Each of our locations has a well trained staff of mental health professionals ready start you on your mental health treatment journey starting with individual therapy.

What are specific types of individual therapy?

There are several types of individual therapies used in mental health treatment, each with its own approach and techniques. The choice of therapy type depends on the individual’s specific needs, goals, and the nature of their mental health issues. A mental health professional can guide the decision based on these factors.

Here are some of the most commonly used

Cognitive-Behavioral Therapy (CBT)

Cognitive-Behavioral Therapy (CBT)

CBT is a widely-used therapy that helps individuals identify and change negative thought patterns and behaviors. It’s often used to treat conditions like anxiety, depression, PTSD, and eating disorders. Dialectical Behavior Therapy (DBT), Exposure Therapy, and
Mindfulness-Based Cognitive Therapy (MBCT) are types of CBT that focus on building specific skills like mindfulness and managing emotions.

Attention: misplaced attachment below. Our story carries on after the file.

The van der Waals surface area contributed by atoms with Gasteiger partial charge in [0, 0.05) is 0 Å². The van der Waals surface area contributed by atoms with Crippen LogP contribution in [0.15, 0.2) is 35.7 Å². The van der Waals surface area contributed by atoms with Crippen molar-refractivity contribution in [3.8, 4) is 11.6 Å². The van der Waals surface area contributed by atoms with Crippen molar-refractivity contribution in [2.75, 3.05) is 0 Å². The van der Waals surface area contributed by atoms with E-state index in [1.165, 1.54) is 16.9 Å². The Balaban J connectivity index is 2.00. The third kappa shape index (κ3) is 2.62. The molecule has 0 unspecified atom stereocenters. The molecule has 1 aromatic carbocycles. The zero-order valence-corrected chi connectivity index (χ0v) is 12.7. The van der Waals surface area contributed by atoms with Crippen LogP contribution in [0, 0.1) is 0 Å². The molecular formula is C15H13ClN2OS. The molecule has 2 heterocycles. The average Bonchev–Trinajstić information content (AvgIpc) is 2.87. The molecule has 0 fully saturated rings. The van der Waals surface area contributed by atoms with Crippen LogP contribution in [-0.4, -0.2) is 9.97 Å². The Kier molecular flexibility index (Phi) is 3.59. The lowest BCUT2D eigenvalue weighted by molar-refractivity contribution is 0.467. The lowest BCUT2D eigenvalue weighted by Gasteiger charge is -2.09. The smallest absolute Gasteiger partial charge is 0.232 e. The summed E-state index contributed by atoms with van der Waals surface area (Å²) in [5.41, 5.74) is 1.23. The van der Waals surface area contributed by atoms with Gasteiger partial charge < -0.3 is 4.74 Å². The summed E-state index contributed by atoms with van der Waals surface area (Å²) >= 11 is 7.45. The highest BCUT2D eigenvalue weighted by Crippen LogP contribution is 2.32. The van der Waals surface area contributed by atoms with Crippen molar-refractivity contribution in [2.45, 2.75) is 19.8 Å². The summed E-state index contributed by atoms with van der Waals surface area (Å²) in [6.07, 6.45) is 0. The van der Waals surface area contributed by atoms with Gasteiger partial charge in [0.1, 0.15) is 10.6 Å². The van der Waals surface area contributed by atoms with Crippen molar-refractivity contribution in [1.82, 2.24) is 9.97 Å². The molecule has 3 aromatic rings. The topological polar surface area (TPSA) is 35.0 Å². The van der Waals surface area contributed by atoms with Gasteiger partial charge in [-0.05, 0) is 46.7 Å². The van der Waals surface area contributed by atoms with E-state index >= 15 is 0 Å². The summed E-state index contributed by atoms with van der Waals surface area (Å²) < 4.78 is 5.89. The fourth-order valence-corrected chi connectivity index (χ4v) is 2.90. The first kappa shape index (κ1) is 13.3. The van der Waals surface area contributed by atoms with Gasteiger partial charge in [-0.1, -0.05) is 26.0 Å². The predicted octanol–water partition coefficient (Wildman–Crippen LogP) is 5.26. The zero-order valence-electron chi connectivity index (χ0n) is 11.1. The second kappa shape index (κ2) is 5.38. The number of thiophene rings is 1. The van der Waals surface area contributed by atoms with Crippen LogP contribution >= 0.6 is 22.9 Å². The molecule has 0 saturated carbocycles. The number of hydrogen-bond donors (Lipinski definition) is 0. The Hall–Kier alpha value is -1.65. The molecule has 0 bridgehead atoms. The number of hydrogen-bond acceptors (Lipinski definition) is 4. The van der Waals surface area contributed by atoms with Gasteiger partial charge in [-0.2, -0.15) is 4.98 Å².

Psychodynamic Therapy

Psychodynamic Therapy

Psychodynamic therapy aims to uncover unconscious patterns of thought and behavior that stem from past experiences. It aims to help individuals gain insight into their emotions, thoughts, early-life experiences, and beliefs to better understand their current behavior and relationships. It’s often used for personality disorders, depression, and anxiety disorders.

Motivational Interviewing (MI)

Motivational Interviewing (MI)

MI is a counseling method that helps individuals resolve ambivalent feelings and insecurities to find the internal motivation they need to change their behavior. It’s often used in the treatment of substance use disorders.

Elium Health